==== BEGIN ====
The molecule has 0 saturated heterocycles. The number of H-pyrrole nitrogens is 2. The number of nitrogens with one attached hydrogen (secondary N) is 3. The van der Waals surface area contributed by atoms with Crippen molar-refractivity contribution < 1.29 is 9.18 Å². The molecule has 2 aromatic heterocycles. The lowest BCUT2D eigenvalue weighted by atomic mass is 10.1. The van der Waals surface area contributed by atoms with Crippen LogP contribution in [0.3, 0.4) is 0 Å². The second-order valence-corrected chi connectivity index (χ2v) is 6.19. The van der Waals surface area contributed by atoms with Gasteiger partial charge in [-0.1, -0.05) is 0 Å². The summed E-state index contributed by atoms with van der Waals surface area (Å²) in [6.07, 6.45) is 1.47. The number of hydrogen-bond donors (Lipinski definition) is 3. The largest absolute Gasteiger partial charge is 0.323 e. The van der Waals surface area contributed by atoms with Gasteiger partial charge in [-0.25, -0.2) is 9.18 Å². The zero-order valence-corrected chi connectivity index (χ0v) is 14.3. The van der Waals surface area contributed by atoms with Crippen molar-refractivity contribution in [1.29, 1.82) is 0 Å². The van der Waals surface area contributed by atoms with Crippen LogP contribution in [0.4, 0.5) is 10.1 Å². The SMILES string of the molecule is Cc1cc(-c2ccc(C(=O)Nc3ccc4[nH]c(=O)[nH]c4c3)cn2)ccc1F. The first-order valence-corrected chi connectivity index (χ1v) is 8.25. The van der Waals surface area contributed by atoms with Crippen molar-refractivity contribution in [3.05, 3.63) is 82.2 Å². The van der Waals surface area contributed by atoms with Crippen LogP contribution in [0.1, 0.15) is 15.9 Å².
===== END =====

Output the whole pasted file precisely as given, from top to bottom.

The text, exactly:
The molecule has 0 saturated heterocycles. The number of H-pyrrole nitrogens is 2. The number of nitrogens with one attached hydrogen (secondary N) is 3. The van der Waals surface area contributed by atoms with Crippen molar-refractivity contribution < 1.29 is 9.18 Å². The molecule has 2 aromatic heterocycles. The lowest BCUT2D eigenvalue weighted by atomic mass is 10.1. The van der Waals surface area contributed by atoms with Crippen LogP contribution in [0.3, 0.4) is 0 Å². The second-order valence-corrected chi connectivity index (χ2v) is 6.19. The van der Waals surface area contributed by atoms with Gasteiger partial charge in [-0.1, -0.05) is 0 Å². The summed E-state index contributed by atoms with van der Waals surface area (Å²) in [6.07, 6.45) is 1.47. The number of hydrogen-bond donors (Lipinski definition) is 3. The largest absolute Gasteiger partial charge is 0.323 e. The van der Waals surface area contributed by atoms with Gasteiger partial charge in [-0.25, -0.2) is 9.18 Å². The zero-order valence-corrected chi connectivity index (χ0v) is 14.3. The van der Waals surface area contributed by atoms with Crippen molar-refractivity contribution in [1.29, 1.82) is 0 Å². The van der Waals surface area contributed by atoms with Crippen LogP contribution in [0.4, 0.5) is 10.1 Å². The SMILES string of the molecule is Cc1cc(-c2ccc(C(=O)Nc3ccc4[nH]c(=O)[nH]c4c3)cn2)ccc1F. The first-order valence-corrected chi connectivity index (χ1v) is 8.25. The van der Waals surface area contributed by atoms with Crippen molar-refractivity contribution in [3.05, 3.63) is 82.2 Å². The van der Waals surface area contributed by atoms with Crippen LogP contribution in [0.1, 0.15) is 15.9 Å².